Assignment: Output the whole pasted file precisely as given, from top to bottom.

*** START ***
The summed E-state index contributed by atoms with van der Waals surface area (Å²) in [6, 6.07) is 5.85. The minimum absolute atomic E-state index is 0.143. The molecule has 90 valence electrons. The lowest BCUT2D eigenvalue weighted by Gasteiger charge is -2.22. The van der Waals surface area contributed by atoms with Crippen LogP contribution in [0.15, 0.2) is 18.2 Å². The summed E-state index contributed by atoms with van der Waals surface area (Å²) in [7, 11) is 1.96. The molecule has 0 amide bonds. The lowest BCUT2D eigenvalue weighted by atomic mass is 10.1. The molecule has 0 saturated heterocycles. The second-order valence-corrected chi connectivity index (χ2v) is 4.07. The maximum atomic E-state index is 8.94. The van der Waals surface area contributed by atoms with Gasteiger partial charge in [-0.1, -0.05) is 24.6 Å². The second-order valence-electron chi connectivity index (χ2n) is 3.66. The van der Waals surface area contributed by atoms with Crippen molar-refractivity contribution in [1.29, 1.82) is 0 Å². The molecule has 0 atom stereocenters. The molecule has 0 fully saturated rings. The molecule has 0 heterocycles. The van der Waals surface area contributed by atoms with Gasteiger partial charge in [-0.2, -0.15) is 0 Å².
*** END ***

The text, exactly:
The summed E-state index contributed by atoms with van der Waals surface area (Å²) in [6, 6.07) is 5.85. The minimum absolute atomic E-state index is 0.143. The molecule has 90 valence electrons. The lowest BCUT2D eigenvalue weighted by Gasteiger charge is -2.22. The van der Waals surface area contributed by atoms with Crippen LogP contribution in [0.15, 0.2) is 18.2 Å². The summed E-state index contributed by atoms with van der Waals surface area (Å²) in [7, 11) is 1.96. The molecule has 0 amide bonds. The lowest BCUT2D eigenvalue weighted by atomic mass is 10.1. The molecule has 0 saturated heterocycles. The second-order valence-corrected chi connectivity index (χ2v) is 4.07. The maximum atomic E-state index is 8.94. The van der Waals surface area contributed by atoms with Gasteiger partial charge in [-0.1, -0.05) is 24.6 Å². The second-order valence-electron chi connectivity index (χ2n) is 3.66. The van der Waals surface area contributed by atoms with Crippen molar-refractivity contribution in [1.29, 1.82) is 0 Å². The molecule has 0 atom stereocenters. The molecule has 0 fully saturated rings. The molecule has 0 heterocycles. The van der Waals surface area contributed by atoms with Gasteiger partial charge in [-0.2, -0.15) is 0 Å².